What Is Acute Schizophrenia

Mental health specialists across the world have developed a method of categorizing schizophrenia for a more accurate diagnostic and treatment procedure. One such type of schizophrenia is referred to as Acute Schizophrenia. This is among the more common types of schizophrenia and is usually found among individuals who are in their late adolescent years or have just entered early adulthood, i.e. the usual age-range of Acute Schizophrenia is 14 to 20 years. However, this is just an established pattern and shouldn’t be interpreted as Acute Schizophrenia incapable of developing beyond this age group. Like most types of schizophrenia, Acute Schizophrenia has a global incidence and can surface in any individual, at any point during his lifetime.

Acute Schizophrenia represents an interesting, typical progression of symptoms. Initially, the patient shows some indications of odd behavior. Since mood swings and resistive behavior is commonly associated with young adults, this isn’t interpreted as a serious problem by most parents, teachers or healthcare practitioners. However, the unpleasant behavioral changes start getting more and more pronounced over a short period. A seemingly regular young adult starts behaving strangely and seems to have developed an alternate personality within just a few weeks.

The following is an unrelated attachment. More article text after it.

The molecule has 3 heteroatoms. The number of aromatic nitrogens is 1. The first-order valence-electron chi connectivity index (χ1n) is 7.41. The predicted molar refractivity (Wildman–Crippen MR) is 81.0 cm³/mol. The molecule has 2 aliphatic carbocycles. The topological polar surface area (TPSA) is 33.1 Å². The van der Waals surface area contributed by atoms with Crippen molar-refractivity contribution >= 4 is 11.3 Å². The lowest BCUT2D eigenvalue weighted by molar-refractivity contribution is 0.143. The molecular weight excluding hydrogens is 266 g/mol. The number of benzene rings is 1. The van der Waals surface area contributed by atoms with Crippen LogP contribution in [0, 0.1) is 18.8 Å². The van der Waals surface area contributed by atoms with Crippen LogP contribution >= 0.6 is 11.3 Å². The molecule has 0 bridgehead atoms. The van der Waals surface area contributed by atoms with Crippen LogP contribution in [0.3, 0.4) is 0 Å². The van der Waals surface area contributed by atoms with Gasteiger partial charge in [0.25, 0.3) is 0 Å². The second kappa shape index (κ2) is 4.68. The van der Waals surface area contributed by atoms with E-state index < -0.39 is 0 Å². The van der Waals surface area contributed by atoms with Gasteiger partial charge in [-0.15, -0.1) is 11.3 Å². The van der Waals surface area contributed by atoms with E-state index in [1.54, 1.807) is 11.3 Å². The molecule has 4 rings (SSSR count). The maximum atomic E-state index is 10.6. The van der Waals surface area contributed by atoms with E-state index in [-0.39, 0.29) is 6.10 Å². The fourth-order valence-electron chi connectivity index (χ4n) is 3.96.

This symptomatic pattern of Acute Schizophrenia is very confusing and is highly likely to be misinterpreted by most families. Further, Acute Schizophrenia is not a chronic condition. In most cases, it rises as a short-term problem that seems to gradually resolve on its own or it might show a pattern of surfacing two or three times during the early adulthood years before vanishing. Many patients of Acute Schizophrenia make complete recovery from this condition with no memory or hangover from their phase of mental disturbance.

However, one in every four Acute Schizophrenia patients is likely to suffer from exaggerated phases of remission with repeated re-occurrences. This means that the condition turns chronic and can manifest into some other, more serious form of schizophrenia. Such patients suffer from short phases of relapse and remission throughout their life. However, the incidence and severity of symptoms in such patients can be reduced with proper medication.

Acute Schizophrenia is difficult to diagnose because of another typical trait, i.e. it can often surface after a stressful event in life like the death of a family member. This is also raises likelihood of Acute Schizophrenia being misinterpreted as a form of reclusiveness or depressed behavior, allowing the symptoms to become more invasive.

Some symptoms of Acute Schizophrenia are quite common. This includes lack of clarity of thought or diminished insight. Among young students, this often leads to deterioration of their grades. They might suffer from auditory hallucinations or delusions where thoughts about being persecuted or punished are quite common. Acute Schizophrenics tend to be quite suspicious and can be often found speaking aloud their thoughts. These are the more recognizable or positive symptoms of Acute Schizophrenia.

Acute Schizophrenia represents greater hope than some other, more serious forms of Acute Schizophrenia since the chances of relapse can be averted with antipsychotic medications. Cognitive Behavioral Therapy has also been found to be fairly helpful.